Eventually, after taking half-measures and facing all kinds of resistance from the homeostatic system that is a large organization, Grove was able to convince the executive team it was time to move on from the memory business and go whole-hog into microprocessors, a business where Intel could truly differentiate themselves and build a formidable competitive position.

It's here that Grove hits on a very humbling point about facing reality: We're often the last ones to see things the way they truly are! We're sitting on a train oblivious to the fact that it's moving at 80 miles per hour, but anyone sitting outside the train watches it whiz right by! This is the value of learning to see the world through the eyes of others.

After all manner of gnashing of teeth, we told our sales force to notify our memory customers. This was one of the great bugaboos: How would our customers react? Would they stop doing business with us altogether now that we were letting them down? In fact, the reaction was, for all practical purposes, a big yawn. Our customers knew that we were not a very large factor in the market and they had half figured that we would get out; most of them had already made arrangements with other suppliers.

In fact, when we informed them of the decision, some of them reacted with the comment, “It sure took you a long time.” People who have no emotional stake in a decision can see what needs to be done sooner. 

This is where the rubber hits on the road. As Grove mentions regarding Intel, you must train yourself to see your situation from the perspective of an outsider.

This is why companies often bring outside management or consulting organizations in to help them — they feel only someone sitting outside the train can see how fast it's moving! But what if you could have for yourself that kind of objectivity? It takes a passionate interest in reality and a commitment to being open to change. In business especially, the Red Queen effect means that change is a constant, not a variable.

And the story of Andy Grove shows that it can be done. Despite the myriad of problems discussed above, not only did Grove realize how fast the train was moving, but he got all of his people off, and onto a new and better train! By the late '80s Intel pushed into microprocessing and out of memories, and became one of the great growth companies of the 1990s in a brand new business. (And he did it without bringing in outside help.)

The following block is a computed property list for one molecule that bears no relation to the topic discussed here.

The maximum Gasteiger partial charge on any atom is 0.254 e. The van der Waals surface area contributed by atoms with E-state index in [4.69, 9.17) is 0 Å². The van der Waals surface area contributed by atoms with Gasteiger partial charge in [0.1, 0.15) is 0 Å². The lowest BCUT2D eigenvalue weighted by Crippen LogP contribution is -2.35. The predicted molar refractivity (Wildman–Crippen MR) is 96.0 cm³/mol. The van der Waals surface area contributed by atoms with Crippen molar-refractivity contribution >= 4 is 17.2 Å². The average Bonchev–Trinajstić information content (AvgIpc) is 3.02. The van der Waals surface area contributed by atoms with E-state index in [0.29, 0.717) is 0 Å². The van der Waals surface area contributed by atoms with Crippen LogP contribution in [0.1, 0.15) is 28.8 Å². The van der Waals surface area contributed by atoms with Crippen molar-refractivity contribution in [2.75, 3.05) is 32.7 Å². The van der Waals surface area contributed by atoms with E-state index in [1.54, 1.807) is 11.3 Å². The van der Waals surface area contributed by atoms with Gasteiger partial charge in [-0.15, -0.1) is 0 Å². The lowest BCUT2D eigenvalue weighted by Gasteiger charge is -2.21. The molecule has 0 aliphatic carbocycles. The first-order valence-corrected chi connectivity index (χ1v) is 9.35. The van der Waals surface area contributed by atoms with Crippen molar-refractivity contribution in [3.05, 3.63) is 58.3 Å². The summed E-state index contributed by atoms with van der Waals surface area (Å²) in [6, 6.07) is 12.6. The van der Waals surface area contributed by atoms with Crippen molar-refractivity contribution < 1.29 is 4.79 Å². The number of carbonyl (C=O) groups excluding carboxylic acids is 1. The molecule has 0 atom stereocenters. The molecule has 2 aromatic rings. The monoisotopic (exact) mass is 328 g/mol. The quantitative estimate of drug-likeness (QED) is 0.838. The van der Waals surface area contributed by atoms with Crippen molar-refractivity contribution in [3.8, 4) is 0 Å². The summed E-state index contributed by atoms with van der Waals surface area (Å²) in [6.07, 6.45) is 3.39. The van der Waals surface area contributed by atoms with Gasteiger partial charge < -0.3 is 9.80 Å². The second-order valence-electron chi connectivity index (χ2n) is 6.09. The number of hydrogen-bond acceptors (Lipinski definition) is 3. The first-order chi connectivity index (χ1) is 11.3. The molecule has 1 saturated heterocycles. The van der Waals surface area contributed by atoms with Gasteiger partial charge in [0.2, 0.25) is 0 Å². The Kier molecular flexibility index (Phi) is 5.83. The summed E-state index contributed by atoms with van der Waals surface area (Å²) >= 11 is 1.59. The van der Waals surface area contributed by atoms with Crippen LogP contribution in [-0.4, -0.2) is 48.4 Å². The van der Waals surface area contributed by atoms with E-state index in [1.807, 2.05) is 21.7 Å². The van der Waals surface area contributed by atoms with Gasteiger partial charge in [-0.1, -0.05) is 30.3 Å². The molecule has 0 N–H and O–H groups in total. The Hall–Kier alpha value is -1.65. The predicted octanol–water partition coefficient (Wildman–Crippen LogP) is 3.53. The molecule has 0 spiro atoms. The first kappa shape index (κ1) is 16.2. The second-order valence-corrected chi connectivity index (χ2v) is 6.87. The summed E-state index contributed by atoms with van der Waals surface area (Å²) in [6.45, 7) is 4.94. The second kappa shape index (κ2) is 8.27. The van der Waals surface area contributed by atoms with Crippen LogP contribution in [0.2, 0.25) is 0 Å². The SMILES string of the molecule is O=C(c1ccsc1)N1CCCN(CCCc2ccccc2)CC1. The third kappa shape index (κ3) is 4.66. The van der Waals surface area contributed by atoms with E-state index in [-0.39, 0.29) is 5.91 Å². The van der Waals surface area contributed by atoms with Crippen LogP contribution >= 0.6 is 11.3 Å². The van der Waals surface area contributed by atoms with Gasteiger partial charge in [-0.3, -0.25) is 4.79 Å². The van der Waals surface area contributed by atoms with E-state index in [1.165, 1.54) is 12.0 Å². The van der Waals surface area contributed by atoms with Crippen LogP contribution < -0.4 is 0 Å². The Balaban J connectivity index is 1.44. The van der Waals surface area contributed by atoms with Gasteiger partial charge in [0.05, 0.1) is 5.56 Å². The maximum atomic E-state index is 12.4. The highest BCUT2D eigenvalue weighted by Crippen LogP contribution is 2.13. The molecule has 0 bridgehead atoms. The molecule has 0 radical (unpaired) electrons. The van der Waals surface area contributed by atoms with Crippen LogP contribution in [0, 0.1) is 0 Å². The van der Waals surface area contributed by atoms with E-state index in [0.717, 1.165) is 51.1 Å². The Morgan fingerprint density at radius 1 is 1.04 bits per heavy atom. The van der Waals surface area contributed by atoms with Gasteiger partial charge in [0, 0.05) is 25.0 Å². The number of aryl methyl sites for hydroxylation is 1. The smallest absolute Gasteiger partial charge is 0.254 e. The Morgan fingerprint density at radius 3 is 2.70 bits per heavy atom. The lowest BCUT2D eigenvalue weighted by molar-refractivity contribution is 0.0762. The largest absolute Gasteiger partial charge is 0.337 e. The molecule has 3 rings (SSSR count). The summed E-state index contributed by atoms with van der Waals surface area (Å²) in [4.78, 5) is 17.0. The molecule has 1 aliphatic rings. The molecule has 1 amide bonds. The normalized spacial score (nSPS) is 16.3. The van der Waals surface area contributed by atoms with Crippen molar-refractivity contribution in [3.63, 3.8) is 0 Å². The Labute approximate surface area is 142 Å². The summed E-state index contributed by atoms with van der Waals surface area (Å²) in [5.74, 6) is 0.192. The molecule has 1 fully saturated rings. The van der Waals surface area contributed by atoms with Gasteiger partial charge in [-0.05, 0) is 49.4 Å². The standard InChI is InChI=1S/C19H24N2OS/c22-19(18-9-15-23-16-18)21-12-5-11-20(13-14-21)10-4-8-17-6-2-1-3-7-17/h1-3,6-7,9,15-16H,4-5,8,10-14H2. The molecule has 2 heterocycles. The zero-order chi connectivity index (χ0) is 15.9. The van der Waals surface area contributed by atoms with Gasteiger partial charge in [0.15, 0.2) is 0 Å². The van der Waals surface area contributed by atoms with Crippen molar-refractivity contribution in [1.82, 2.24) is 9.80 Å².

What it took was the courage to face facts and act on them: As hard as it must have been, the alternative was death.

Here's what Grove took from the experience:

Change is pain

I learned how small and helpless you feel when facing a force that's “10X” larger than what you are accustomed to. I experienced the confusion that engulfs you when something fundamental changes in the business, and I felt the frustration that comes when the things that worked for you in the past no longer do any good. I learned how desperately you want to run from dealing with even describing a new reality to close associates. And I experienced the exhilaration that comes from a set-jawed commitment to a new direction, unsure as that may be.

A new reality doesn't happen overnight

In this case, the Japanese started beating us in the memory business in the early eighties. Intel's performance started to slump when the entire industry weakened in mid-1984. The conversation with Gordon Moore that I described occurred in mid-1985. It took until mid-1986 to implement our exit from memories. Then it took another year before we returned to profitability. Going through the whole strategic inflection point took us a total of three years.

The new reality may be preferable to the old one

I also learned that strategic inflection points, painful as they are for all participants, provide an opportunity to break out of a plateau and catapult to a higher level of achievement. Had we not changed our business strategy, we would have been relegated to an immensely tough economic existence and, for sure, a relatively insignificant role in our industry. By making a forceful move, things turned out far better for us.

So here is your opportunity: When a new reality awaits, don't go at it timidly. Take it head on and make it not only as good, but better than the old reality. Don't be the boy in the well, looking up and seeing only the sides of the well. Take the time to see the world around you as it truly is.


Still Interested? Check out Grove's classic book on strategic inflection points, Only the Paranoid Survive. For another interesting business case study, read the interesting story of how IBM first built its monster 20th century competitive advantage.